We think that ensures that list ranking is competitive
and informed, but does not rely on just the party hierarchy.
the changes to the people
main theme Voters for Change will be emphasising in its submission to the
Commission is its concern that the “review” process sets a
dangerous precedent for constitutional change.
Kiwi voters will have no opportunity to reject any
changes the politicians propose after the Commission has
voting system should be controlled by voters.
The “review” of MMP should have occurred before the
2011 referendum so that the changes could be put to the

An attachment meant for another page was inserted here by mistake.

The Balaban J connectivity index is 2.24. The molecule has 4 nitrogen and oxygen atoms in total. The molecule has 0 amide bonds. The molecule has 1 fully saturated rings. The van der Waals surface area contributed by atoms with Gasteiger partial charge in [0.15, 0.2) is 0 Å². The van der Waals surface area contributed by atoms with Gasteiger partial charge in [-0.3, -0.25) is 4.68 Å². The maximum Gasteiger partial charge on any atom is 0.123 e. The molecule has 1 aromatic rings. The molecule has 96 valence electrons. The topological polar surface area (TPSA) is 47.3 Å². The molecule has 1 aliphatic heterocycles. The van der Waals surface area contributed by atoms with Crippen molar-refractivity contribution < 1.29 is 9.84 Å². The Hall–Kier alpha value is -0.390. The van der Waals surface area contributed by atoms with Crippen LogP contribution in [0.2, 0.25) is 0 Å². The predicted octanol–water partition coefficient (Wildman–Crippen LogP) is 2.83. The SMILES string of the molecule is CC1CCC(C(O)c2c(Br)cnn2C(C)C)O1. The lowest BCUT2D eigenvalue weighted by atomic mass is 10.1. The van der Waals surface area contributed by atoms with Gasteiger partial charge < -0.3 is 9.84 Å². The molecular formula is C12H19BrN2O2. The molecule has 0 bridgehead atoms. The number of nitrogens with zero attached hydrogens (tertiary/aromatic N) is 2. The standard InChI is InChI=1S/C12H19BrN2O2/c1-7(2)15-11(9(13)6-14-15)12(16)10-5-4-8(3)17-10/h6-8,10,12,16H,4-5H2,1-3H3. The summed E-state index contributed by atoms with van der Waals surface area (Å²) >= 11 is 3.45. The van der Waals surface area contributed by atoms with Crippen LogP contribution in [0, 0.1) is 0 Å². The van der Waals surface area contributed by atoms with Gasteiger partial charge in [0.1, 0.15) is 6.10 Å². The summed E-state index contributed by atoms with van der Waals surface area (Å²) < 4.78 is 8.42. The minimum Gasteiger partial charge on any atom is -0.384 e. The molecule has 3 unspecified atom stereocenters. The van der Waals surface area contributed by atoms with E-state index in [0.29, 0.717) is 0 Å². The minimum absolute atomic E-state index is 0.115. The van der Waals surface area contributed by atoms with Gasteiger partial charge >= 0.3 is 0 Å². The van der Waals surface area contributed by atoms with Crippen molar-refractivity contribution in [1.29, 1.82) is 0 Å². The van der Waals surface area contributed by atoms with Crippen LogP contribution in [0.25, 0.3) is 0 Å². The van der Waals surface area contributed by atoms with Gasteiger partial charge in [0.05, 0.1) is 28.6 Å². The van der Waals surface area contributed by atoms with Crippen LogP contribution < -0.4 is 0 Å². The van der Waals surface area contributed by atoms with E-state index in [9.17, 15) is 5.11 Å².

by putting the cart before the horse, has risked the
legitimacy of the changes that may result from the
politicians should ensure that proposals are put to the people.
problem is easily solved.
Labour and National must do more than require
cross-party consensus on electoral matters.
They should ensure changes to our voting system will be
put to the people in referenda.
The current approach implies a belief that our
electoral system is for politicians.
It is not. Changes
should be approved by voters, not the very people likely to
MMP “review” process will make screwing the scrum
tempting. We must
stand against such a path and prevent the MMP “review”
from turning into National’s version of the Electoral
Finance Act, a tool used by politicians for their own